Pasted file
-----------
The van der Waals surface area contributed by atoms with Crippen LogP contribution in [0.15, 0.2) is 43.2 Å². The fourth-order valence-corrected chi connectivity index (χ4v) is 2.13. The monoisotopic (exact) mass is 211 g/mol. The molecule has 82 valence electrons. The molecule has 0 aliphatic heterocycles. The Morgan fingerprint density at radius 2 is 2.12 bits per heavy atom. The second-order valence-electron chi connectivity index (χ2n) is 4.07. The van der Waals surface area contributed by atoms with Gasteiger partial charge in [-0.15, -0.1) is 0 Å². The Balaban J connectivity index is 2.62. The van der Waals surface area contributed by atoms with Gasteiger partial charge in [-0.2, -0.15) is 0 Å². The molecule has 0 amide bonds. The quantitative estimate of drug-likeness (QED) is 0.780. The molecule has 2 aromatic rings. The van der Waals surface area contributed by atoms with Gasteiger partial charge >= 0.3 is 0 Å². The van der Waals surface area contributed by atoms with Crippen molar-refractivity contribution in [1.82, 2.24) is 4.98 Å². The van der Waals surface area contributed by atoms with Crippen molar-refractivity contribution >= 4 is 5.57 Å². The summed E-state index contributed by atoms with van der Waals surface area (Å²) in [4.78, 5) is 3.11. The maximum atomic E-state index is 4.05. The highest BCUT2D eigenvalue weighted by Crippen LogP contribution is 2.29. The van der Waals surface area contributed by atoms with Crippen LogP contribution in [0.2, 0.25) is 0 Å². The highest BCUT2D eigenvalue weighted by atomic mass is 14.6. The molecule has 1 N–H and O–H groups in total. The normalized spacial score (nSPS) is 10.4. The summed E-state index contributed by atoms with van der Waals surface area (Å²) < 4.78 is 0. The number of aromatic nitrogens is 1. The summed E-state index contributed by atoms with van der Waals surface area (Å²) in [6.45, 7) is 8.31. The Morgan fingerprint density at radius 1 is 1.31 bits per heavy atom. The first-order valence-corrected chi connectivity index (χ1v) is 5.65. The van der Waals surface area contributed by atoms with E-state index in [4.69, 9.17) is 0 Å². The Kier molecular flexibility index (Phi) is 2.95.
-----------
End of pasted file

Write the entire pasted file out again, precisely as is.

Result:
The van der Waals surface area contributed by atoms with Crippen LogP contribution in [0.15, 0.2) is 43.2 Å². The fourth-order valence-corrected chi connectivity index (χ4v) is 2.13. The monoisotopic (exact) mass is 211 g/mol. The molecule has 82 valence electrons. The molecule has 0 aliphatic heterocycles. The Morgan fingerprint density at radius 2 is 2.12 bits per heavy atom. The second-order valence-electron chi connectivity index (χ2n) is 4.07. The van der Waals surface area contributed by atoms with Gasteiger partial charge in [-0.15, -0.1) is 0 Å². The Balaban J connectivity index is 2.62. The van der Waals surface area contributed by atoms with Gasteiger partial charge in [-0.2, -0.15) is 0 Å². The molecule has 0 amide bonds. The quantitative estimate of drug-likeness (QED) is 0.780. The molecule has 2 aromatic rings. The van der Waals surface area contributed by atoms with Gasteiger partial charge >= 0.3 is 0 Å². The van der Waals surface area contributed by atoms with Crippen molar-refractivity contribution in [1.82, 2.24) is 4.98 Å². The van der Waals surface area contributed by atoms with Crippen molar-refractivity contribution >= 4 is 5.57 Å². The summed E-state index contributed by atoms with van der Waals surface area (Å²) in [4.78, 5) is 3.11. The maximum atomic E-state index is 4.05. The highest BCUT2D eigenvalue weighted by Crippen LogP contribution is 2.29. The van der Waals surface area contributed by atoms with Crippen LogP contribution in [0.2, 0.25) is 0 Å². The highest BCUT2D eigenvalue weighted by atomic mass is 14.6. The molecule has 1 N–H and O–H groups in total. The normalized spacial score (nSPS) is 10.4. The summed E-state index contributed by atoms with van der Waals surface area (Å²) < 4.78 is 0. The number of aromatic nitrogens is 1. The summed E-state index contributed by atoms with van der Waals surface area (Å²) in [6.45, 7) is 8.31. The Morgan fingerprint density at radius 1 is 1.31 bits per heavy atom. The first-order valence-corrected chi connectivity index (χ1v) is 5.65. The van der Waals surface area contributed by atoms with E-state index in [4.69, 9.17) is 0 Å². The Kier molecular flexibility index (Phi) is 2.95.